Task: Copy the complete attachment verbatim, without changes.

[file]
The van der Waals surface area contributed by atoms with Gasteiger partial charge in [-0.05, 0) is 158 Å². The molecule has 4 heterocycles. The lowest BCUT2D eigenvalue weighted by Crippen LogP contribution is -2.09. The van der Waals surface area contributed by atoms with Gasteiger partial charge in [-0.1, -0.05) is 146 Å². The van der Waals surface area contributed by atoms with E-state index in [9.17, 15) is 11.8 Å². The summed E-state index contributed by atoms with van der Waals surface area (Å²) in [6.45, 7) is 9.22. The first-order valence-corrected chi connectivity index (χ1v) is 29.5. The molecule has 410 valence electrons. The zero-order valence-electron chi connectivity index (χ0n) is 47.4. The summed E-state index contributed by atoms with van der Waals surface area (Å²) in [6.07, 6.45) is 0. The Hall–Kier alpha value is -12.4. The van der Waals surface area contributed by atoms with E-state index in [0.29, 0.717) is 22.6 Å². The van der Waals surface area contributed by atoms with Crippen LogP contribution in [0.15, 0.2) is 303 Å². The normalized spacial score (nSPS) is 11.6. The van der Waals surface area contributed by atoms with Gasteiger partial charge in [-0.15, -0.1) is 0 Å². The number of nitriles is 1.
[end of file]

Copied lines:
The van der Waals surface area contributed by atoms with Gasteiger partial charge in [-0.05, 0) is 158 Å². The molecule has 4 heterocycles. The lowest BCUT2D eigenvalue weighted by Crippen LogP contribution is -2.09. The van der Waals surface area contributed by atoms with Gasteiger partial charge in [-0.1, -0.05) is 146 Å². The van der Waals surface area contributed by atoms with E-state index in [9.17, 15) is 11.8 Å². The summed E-state index contributed by atoms with van der Waals surface area (Å²) in [6.45, 7) is 9.22. The first-order valence-corrected chi connectivity index (χ1v) is 29.5. The molecule has 410 valence electrons. The zero-order valence-electron chi connectivity index (χ0n) is 47.4. The summed E-state index contributed by atoms with van der Waals surface area (Å²) in [6.07, 6.45) is 0. The Hall–Kier alpha value is -12.4. The van der Waals surface area contributed by atoms with E-state index in [0.29, 0.717) is 22.6 Å². The van der Waals surface area contributed by atoms with Crippen LogP contribution in [0.15, 0.2) is 303 Å². The normalized spacial score (nSPS) is 11.6. The van der Waals surface area contributed by atoms with Gasteiger partial charge in [-0.15, -0.1) is 0 Å². The number of nitriles is 1.